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So when I heard about free "Internet therapy" websites, I was curious.
Could spilling my guts to faceless strangers on an online message board or chat room possibly compare to "real" therapy? Paul Hokemeyer, a NYC-based addictions and family therapist, is dubious.
I write, "I constantly compare myself to other women—not just women I know, but friends of friends, famous people, etc." before acknowledging that my life is fine overall, save for my obsessive quest to "constantly think about how little I have in comparison to some friends and acquaintances (especially when it comes to my love life)."A therapist named Regina M. "It is so difficult to be a woman in our culture these days," she writes. I explain that I've been in therapy for years and have tried a zillion types of treatment.
THE RESOLUTION (OR LACK THEREOF)OK, so the therapist's response seems a bit... I wasn't expecting much more, honestly, so I continue my exchange, explaining more details about my mental-health history.
Therapy has become a customary part of my self-care song-and-dance, despite the sad truth that I haven't seen tons of progress when it comes to my struggles with depression, relationships, et al.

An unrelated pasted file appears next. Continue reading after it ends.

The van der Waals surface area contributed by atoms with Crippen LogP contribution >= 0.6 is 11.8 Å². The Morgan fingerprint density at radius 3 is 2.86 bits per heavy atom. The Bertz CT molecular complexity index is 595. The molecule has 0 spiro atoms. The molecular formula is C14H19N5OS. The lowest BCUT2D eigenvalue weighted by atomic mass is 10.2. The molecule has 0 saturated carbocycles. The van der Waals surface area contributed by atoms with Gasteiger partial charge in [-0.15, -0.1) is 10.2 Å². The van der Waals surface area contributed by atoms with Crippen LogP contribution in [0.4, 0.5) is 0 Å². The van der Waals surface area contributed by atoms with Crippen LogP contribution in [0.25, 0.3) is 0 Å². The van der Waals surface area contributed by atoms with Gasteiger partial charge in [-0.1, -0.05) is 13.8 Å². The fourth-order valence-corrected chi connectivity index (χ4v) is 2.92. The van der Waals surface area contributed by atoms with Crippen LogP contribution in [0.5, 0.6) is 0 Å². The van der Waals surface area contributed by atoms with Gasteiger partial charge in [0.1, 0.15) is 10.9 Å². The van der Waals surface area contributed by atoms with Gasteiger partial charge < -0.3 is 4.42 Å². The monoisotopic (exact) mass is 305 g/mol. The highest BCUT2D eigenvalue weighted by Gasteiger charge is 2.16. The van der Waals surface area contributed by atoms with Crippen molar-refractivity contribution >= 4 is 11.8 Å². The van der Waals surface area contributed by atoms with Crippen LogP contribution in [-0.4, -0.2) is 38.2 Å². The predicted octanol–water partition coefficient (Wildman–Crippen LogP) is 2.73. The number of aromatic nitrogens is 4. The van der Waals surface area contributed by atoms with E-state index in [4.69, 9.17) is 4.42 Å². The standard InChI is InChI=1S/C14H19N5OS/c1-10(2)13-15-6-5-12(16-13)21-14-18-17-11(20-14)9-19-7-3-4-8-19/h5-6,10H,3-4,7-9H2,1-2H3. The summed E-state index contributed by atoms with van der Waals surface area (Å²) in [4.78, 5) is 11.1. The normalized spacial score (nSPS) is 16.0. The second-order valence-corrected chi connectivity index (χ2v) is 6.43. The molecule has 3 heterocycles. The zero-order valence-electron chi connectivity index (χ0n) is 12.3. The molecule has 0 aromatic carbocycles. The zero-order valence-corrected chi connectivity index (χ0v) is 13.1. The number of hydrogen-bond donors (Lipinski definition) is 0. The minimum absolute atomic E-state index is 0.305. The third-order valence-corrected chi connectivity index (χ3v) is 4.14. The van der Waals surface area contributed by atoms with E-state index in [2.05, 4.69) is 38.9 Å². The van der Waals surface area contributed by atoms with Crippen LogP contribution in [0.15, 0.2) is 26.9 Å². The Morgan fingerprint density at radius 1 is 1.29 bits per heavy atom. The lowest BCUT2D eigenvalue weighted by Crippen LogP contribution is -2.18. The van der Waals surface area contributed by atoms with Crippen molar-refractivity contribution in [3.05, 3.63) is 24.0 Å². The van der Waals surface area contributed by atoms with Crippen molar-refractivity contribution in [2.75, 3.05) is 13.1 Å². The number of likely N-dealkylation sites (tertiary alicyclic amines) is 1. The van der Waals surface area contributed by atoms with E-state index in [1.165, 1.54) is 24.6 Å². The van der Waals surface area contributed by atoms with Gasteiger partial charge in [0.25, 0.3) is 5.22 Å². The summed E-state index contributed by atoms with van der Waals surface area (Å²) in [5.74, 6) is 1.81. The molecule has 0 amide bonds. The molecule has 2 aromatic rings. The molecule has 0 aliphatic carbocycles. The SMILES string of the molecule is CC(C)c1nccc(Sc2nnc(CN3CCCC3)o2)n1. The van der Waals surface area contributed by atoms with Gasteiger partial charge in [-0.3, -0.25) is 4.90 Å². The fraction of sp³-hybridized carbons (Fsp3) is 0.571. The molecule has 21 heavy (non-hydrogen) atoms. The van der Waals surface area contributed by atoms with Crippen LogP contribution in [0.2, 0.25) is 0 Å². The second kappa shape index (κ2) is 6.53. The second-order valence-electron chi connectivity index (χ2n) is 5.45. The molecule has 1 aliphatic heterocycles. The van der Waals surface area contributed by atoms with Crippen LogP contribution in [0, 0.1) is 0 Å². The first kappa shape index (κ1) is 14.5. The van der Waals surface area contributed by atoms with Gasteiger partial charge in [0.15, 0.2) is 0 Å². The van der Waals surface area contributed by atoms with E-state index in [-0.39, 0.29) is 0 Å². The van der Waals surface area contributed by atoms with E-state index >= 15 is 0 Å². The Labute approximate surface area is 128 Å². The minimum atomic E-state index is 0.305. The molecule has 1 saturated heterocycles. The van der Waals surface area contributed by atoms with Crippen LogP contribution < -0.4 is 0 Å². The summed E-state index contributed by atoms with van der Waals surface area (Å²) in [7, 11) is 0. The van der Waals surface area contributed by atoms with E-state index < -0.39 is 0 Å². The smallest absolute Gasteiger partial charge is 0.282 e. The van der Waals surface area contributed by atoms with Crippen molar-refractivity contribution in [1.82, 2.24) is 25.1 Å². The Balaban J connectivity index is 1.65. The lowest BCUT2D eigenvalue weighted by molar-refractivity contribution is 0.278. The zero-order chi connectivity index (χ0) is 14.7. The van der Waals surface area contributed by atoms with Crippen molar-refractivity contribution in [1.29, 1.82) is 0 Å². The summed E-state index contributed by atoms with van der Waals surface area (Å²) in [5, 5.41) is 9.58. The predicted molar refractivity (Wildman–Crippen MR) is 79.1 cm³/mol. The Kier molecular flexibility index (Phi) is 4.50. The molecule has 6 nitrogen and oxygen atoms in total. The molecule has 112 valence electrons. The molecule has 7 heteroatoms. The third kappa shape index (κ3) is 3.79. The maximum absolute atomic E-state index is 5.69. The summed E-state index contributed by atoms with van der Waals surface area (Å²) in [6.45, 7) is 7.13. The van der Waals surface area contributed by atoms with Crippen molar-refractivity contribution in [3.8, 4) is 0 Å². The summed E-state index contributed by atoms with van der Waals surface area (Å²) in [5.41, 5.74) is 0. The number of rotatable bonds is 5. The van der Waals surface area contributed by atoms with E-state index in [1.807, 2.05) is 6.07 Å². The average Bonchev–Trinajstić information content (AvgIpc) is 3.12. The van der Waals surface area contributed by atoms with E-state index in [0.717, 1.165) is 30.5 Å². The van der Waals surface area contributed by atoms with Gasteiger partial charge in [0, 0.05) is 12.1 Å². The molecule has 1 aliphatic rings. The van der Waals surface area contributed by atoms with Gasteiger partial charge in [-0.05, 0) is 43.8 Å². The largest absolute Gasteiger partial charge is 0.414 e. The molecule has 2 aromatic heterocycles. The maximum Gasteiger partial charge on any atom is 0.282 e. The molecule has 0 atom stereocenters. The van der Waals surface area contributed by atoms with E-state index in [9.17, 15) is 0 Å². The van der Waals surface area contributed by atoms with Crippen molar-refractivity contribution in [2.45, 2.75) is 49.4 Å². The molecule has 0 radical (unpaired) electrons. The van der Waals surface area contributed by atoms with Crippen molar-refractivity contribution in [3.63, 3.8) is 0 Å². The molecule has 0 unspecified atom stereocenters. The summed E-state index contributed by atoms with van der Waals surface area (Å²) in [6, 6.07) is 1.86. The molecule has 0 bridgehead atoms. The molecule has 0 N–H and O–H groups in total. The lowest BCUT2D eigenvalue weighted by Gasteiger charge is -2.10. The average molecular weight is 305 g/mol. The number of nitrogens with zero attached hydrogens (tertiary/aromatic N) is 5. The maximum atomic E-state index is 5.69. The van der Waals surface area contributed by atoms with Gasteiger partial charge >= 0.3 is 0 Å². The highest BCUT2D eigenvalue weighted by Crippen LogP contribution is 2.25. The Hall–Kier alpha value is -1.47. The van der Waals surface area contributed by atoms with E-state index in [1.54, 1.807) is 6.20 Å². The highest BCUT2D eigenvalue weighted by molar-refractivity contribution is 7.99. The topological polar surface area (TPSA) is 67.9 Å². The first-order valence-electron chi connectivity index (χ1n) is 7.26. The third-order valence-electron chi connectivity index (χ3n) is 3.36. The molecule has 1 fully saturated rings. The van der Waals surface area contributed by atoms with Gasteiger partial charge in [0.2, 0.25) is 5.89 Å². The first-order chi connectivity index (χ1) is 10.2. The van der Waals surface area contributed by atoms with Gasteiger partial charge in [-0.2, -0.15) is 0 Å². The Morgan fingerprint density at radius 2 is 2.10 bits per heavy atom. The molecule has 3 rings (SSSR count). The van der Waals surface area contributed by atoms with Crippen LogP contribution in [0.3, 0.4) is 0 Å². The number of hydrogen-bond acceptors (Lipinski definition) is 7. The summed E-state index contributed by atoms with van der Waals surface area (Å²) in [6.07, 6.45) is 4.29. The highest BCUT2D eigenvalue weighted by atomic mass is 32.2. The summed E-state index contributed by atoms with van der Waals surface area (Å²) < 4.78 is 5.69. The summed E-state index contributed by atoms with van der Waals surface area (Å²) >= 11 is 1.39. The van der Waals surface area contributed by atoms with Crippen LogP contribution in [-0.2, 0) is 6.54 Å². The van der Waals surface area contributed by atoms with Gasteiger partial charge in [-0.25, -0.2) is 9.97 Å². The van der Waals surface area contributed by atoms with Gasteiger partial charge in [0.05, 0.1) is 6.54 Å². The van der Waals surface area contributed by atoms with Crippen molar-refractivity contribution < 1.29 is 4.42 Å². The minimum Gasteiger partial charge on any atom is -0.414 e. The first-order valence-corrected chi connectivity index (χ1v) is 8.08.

Frankly, all those aforementioned deep-seated issues are still very much alive and kicking, therapy be damned.
And I can't help but agree with his assessment that "deeply entrenched and persistent emotional and relationship issues cannot be adequately addressed through an online therapeutic relationship.
They felt more like social outlets than mental health resources. Hokemeyer expresses major concern about sites like Blah Therapy, where "non-trained professionals [are] giving advice to other individuals.""There is just too much room for harm," he notes.
It's like comparing an artificial sweetener to honey, or instant coffee to slow-brewed." I suspected as much, but I wanted to see for myself.1.
THE THERAPY SITE: is the slickest of the three sites I tried.
Not for me, anyway—a therapy newbie might find Regina's advice illuminating.
My Therapy Couch rather charmingly calls itself a " social counseling site." So ...
While my new, Colorado-based buddy is certainly no therapist, it feels sweet and genuine, making a connection with a stranger like this.